Pine plywood comes in large sheets and is often used in roofing and subfloor construction. The plywood gets its strength from multiple layers of pine veneer, each layer positioned at a right angle to the previous layer and tightly laminated to form a solid sheet. Pine contains a high level of resin, which can cause uneven wood stain absorption if a sealer is not used.
Things You'll Need
- Pine sealer
- 220-sanding block
- Wood stain
- Absorbent rags
- Rubber gloves
- Splash-proof goggles
- Drop cloth
Wear splash-proof goggles and work in a well-ventilated area. Drape the floor with a plastic drop cloth.
Apply pine sealer with a paintbrush to the surface of the plywood. Brush on evenly, as directed on the container, and let the pine sealer soak into the plywood and dry.
Sand the face of the plywood. For a fine finish, such as a cabinet base, use a 220-grit sanding block and sand in the direction of the wood grain.
Brush on wood stain in the direction of the wood grain and wipe off quickly. Plywood can absorb wood stain faster than solid pine, so wipe off the first application promptly. If you want a deeper color, you can always apply more stain.
Tips & Warnings
- Avoid dripping stain on any parts of the pine plywood you don't want to change. Because the plywood absorbs stain rapidly, the drops can leave permanent splotches on the wood. If you’re staining a tall plywood item, such as a bookcase, cover the lower shelves while you stain the upper shelves. Work your way from the top to the bottom of the item, only uncovering a space when you are ready to apply the stain.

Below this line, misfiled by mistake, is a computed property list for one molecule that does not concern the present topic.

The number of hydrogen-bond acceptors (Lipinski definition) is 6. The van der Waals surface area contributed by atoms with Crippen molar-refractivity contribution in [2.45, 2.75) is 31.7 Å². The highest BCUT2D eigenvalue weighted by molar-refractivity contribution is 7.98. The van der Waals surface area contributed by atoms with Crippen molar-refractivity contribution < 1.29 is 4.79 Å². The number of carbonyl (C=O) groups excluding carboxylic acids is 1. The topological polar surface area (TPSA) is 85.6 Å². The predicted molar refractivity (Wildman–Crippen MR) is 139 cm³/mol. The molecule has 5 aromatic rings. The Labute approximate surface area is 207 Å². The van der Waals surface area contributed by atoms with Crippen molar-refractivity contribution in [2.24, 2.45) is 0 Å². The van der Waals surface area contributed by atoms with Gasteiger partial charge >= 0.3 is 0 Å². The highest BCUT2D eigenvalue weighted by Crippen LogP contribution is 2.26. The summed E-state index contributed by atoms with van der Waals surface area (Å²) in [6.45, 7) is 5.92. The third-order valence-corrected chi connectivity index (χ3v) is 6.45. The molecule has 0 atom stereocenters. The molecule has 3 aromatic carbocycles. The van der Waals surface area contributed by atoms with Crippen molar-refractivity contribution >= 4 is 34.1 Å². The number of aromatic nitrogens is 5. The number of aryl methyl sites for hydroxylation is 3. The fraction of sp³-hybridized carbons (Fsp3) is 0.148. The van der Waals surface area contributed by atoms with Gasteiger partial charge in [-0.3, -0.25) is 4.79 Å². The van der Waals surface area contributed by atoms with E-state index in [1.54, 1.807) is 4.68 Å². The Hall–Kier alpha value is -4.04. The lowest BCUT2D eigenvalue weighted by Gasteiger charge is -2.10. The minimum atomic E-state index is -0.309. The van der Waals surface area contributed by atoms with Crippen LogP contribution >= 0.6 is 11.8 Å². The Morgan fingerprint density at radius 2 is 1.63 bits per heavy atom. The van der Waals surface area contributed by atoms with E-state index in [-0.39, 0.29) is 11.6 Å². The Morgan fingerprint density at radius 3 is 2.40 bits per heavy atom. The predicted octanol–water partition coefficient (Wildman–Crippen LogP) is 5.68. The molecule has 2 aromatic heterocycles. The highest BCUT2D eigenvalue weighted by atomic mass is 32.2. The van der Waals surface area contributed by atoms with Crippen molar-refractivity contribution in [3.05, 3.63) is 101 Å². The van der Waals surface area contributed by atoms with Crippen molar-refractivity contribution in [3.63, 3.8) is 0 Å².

- Spread out the rags you use to wipe off stain in a single layer on the floor or the ground to dry. Dispose of the dry rags in an outdoor container. Bunched up rags that are wet with stain can spontaneously burst into flame.
- Design Technology: Plywood
- “The Woodworker’s Handbook”; Roger Horwood, 2003
- Photo Credit Jupiterimages/Photos.com/Getty Images
Uses of Plywood
Variants of the basic principles of modern-day plywood manufacturing have been used down through the ages since ancient Egyptian times. Plywood is...
What Is Cabinet-Grade Plywood?
The Engineered Wood Association sets the standards for plywood grades. The four main plywood grades are A, B, C and D. Both...
Can You Stain Plywood?
Plywood and any natural, untreated wood can be stained using an oil based liquid or gel stain. Water based stains are also...
How to Strip & Stain an Exterior Wood Door
The front door is the first thing people see when they come to your house. It's also highly visible from the street...
How to Stain a Plywood Floor
A floor made out of plywood can be very durable, but in order to keep it looking nice, you will need to...
How to Fix Mistakes in Solid Color Deck Stain
Mistakes in solid color deck stain are difficult to fix. Wood stain doesn’t allow you to brush over the blotchy area to...
How to Stain Oak Plywood
Staining oak plywood is a bit different from staining other kinds of wood, and very often people find that they have difficulties...
How to Stain Pine Boards
Applying stain to pine boards can be difficult and challenging. Because pine boards are a combination of softer and harder woods, they...
How to Stain Birch Plywood
Birch is often used for building furniture and other fine woodworking projects. Birch plywood is strong with a fine and uniform wood...
How to Stain Plywood Cabinets
Plywood is a manufactured wood product that is made of several layers of wood veneer. Each of these layers are stacked together...
How to Stain and Finish Plywood
Plywood is an amazingly versatile building material. Because it is made of thin strips of wood glued together with adhesive, it is...